Tuesday, February 12, 2013

21 of 25

They're almost all back -- the guys who won the World Series 4 months ago. That's what a Ricahrd Justice story notes on mlb.com. I had not heard previously  that Andres Torres wanted to come back (Boldface is mine)  ...

 
In the wake of winning two championships in three years, the Giants did something championship teams don't always do.
That is, Sabean left it alone. He looked at how his mix of players changed in the previous 12 months, and he liked what he had put together. He thought that instead of changing the group, the best strategy would be to give them another ride together.
So they're back, 21 of the 25 World Series players. One of the new Giants is anything but. He's Andres Torres, who spent three seasons in San Francisco before being traded to the Mets for Pagan last winter.
He attended one of the Giants' postseason games against the Cardinals, and when the season ended, began lobbying to return.
"It's not like the group has been together for four or five years," Sabean said. "Pagan's been here a year. Pence and Scutaro a half-year or less. We've got four young players in Belt, Crawford, [Hector] Sanchez and [George] Kontos. In a lot of ways, it's comforting for everybody to have the same group you ended the season with. It's not like it was a group that was at the end of a cycle or end of a run. It started a run, and hopefully we can continue it."
Sabean's worries are the usual ones -- health and organizational depth. This camp will be about sorting out depth behind the 25-man roster. That's why 24-year-old right-hander Chris Heston, who was dominant at Double-A last season, will get some important innings.
Complacency is not an issue. The Giants simply have gone about their business the way the best professionals usually do. As reliever Jeremy Affeldt said, "We enjoyed winning the World Series again, but then we had to get back to business. We're the champions of last season."

Monday, February 11, 2013

Lousy contracts = Dodgers

That's what Jonah Keri writes on the Grantland site. He has a long story about the 15 worst contracts in the game -- Brandon League (13th), Juan Uribe (8th), Carl Crawford (2nd) and Adrian Gonzalez (14th).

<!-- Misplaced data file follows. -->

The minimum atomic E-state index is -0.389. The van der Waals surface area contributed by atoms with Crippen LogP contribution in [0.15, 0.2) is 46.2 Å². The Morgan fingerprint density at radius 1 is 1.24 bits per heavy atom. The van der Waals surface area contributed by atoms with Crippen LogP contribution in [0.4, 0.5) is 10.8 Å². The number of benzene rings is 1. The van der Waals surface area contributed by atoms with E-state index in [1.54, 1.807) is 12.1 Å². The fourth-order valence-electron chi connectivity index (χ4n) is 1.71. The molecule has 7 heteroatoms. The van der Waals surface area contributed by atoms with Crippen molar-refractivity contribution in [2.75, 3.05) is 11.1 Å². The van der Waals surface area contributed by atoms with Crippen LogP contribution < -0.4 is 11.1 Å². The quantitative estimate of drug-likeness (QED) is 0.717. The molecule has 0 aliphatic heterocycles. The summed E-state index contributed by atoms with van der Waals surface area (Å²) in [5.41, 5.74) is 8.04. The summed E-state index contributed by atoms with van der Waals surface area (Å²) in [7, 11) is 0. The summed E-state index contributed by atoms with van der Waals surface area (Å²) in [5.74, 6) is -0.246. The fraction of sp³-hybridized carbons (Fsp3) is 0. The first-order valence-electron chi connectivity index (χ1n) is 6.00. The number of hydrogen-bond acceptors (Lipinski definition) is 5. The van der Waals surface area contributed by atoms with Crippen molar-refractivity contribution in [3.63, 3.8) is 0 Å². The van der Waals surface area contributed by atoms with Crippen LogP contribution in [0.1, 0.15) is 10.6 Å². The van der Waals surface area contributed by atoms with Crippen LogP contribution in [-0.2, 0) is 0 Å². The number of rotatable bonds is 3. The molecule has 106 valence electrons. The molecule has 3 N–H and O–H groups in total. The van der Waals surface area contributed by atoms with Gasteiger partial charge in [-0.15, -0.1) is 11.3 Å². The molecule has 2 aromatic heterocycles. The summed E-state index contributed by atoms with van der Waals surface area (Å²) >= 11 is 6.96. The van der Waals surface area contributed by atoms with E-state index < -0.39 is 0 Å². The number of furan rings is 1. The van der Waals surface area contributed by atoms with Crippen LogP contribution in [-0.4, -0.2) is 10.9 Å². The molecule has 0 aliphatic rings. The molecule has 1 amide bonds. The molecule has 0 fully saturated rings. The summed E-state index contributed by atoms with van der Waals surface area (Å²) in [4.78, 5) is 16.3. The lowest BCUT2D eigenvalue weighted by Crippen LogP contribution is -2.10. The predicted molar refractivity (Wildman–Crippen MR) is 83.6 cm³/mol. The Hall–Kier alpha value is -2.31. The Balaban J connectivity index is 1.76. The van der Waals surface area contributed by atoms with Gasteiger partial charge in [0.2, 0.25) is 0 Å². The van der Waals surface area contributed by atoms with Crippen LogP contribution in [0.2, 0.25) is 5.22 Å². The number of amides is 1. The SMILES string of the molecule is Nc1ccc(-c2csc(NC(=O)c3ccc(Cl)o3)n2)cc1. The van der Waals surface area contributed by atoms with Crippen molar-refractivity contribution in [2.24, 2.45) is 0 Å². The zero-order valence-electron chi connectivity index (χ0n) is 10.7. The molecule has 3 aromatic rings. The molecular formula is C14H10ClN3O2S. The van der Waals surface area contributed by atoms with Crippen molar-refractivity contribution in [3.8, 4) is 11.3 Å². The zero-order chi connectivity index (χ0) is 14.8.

Barry Zito is 6th. Here's Jonah on Crawford -- When a player goes from a signature offseason pickup to a poison pill tacked onto a massive, multi-player deal in a span of less than two years, something has clearly gone terribly wrong. That the Dodgers willingly took on more than five years and $100 million worth of Crawford, when an elbow injury had already knocked him out for the year and raised questions about his future health, was bad enough. Another major drawback can be filed under opportunity cost. With Guggenheim Partners at the helm, the Dodgers have been delighted to overspend on all manner of players — you'll note that Crawford is the fourth Dodger on this list, and that L.A. gladly forked over another $147 million to reel in Zack Greinke. Problem is, a baseball team only has so many lineup spots available to be filled. I

Closer by committee for the Orange and Black

You are a true Giants fan if you know how many saves the team had last year -- 53. Casilla led with 25, followed by 14 for Romo, 7 for Lopez, three each for Affeldt and Hemsley and one for Brian Wilson.  


In his spring training preview, Henry Schulman of the San  Francisco Chronicle says it's going to be closer by committee this season. I think it's a good idea.Here's what Henry said -- 


3. Can manager Bruce Bochy win again with a mix-and-match bullpen? Despite Sergio Romo's shutdown performance in the postseason, Bochy is not naming Romo his sole closer for 2013 and has said different pitchers will throw the ninth inning.
After 2012, the fans need to surrender any doubt and concede that Bochy and pitching coach Dave Righetti know what they are doing. More important, all the relievers are accustomed to being used this way.